The Rhine-Main air base in Frankfurt—the second largest US Air Force base in Germany—is also heavily involved in troop transports to the Gulf. The enormous American Galaxy and Globemaster military transporters make an intermediate stop here on their way to the war theatre.
The powerful KC-135 Stratotankers are stationed here. These are used in air-to-air refueling of fighter planes and transport aircraft.
From Rhine-Main non-stop flights depart directly for the front, loaded with bombs, munitions and soldiers. On the return flight they bring back wounded soldiers, who are sent to US hospitals in Wiesbaden and Landstuhl.
One of the most important US control centres for the Iraq war—Eucom (European Command)—is located in Stuttgart. Last autumn, the commander of Eucom said the facility would play a “central role” in the air raids against Iraq.
The TAZ newspaper described Eucom as a “virtual command centre for all of the actions of the US Air Force, Army and Navy between Greenland and the Cape of Good Hope.” For years, Eucom headquarters in Stuttgart has coordinated bombing missions in the northern and southern no-fly zones of Iraq. It is from here that the military operations of the various US bases are coordinated.
Since the beginning of February, entire divisions, corps and battalions from various military bases in Germany have been transferred to the Gulf. To name but a few of the bases involved: Ansbach, Giessen-Friedberg, Bad Kreuzach, Bamberg, Darmstadt, Büdingen, Hanau, Illesheim, Kitzingen, Schweinfurt.
At the beginning of the year, the “Victory Scrimmage” computerised manoeuvres took place in Grafenwoehr, the largest US troop exercise area in Europe, as a direct preparation for the war. One thousand US officers practised a computer-simulated attack on Iraq. In addition, on the enormous site at Grafenwoehr, high-tech manoeuvres were carried out in preparation for the Iraq war involving 3,000 soldiers.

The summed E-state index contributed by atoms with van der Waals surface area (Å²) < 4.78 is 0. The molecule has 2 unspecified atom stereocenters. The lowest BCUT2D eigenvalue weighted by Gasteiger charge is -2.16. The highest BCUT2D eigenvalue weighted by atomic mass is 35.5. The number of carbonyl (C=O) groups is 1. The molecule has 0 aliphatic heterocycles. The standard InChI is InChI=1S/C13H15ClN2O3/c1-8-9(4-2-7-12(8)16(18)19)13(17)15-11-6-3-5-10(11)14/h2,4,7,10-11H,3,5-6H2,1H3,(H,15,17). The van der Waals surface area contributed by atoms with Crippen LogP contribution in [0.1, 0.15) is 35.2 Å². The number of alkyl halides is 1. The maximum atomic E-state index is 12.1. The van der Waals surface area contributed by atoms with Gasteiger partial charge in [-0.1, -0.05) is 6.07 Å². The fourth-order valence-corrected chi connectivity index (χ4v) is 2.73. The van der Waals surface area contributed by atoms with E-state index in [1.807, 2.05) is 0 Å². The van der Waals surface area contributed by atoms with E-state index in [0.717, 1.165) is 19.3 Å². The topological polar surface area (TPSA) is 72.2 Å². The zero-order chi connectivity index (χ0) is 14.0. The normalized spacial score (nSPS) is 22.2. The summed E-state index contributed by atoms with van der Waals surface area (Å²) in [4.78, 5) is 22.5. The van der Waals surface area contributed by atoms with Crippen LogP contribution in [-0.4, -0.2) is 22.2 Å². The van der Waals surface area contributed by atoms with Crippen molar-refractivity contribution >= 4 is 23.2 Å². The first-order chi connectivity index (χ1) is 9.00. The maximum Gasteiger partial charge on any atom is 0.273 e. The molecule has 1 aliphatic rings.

During the 1991 Gulf War, Grafenwoehr was the most important US training camp in Europe. All US special forces in Germany will shortly be assembled here to form a globally acting “rapid response force”.
The German government is providing further assistance to the US war by mustering 3,800 Bundeswehr soldiers to guard 95 US military installations. In doing so, Chancellor Gerhard Schröder and Foreign Minister Joschka Fischer are acting on a specific request from US Defence Secretary Rumsfeld. This assistance from Berlin frees up American soldiers to be deployed in Iraq.
Some 600 German marines stationed in the Horn of Africa have also been used in preparation for the Iraq war, providing protection to American naval forces on their way to the Persian Gulf.
Since 1982, the AWACS base in Geislenkirchen has provided NATO with an airborne control centre. Some 3,000 soldiers and civilian employees are employed at this location, near Aachen. In previous wars, the AWACS reconnaissance planes were used predominantly by the American command for “communications support for air operations” and to support ground troops. There is no doubt that this is also the case in the present war.
Last week, the German Ministry of Defence announced that the government would send three high speed Navy vessels to the Straits of Gibraltar. This was said to satisfy a United States request made to NATO. Their mission will include providing protection to coalition warships on their way to the Gulf. The German frigate “Augsburg” is already in the eastern Mediterranean and is directing shipping there for the US.
As this review makes clear, without the substantial military assistance of the German government the war-making capacity of the US in Iraq would be significantly weakened.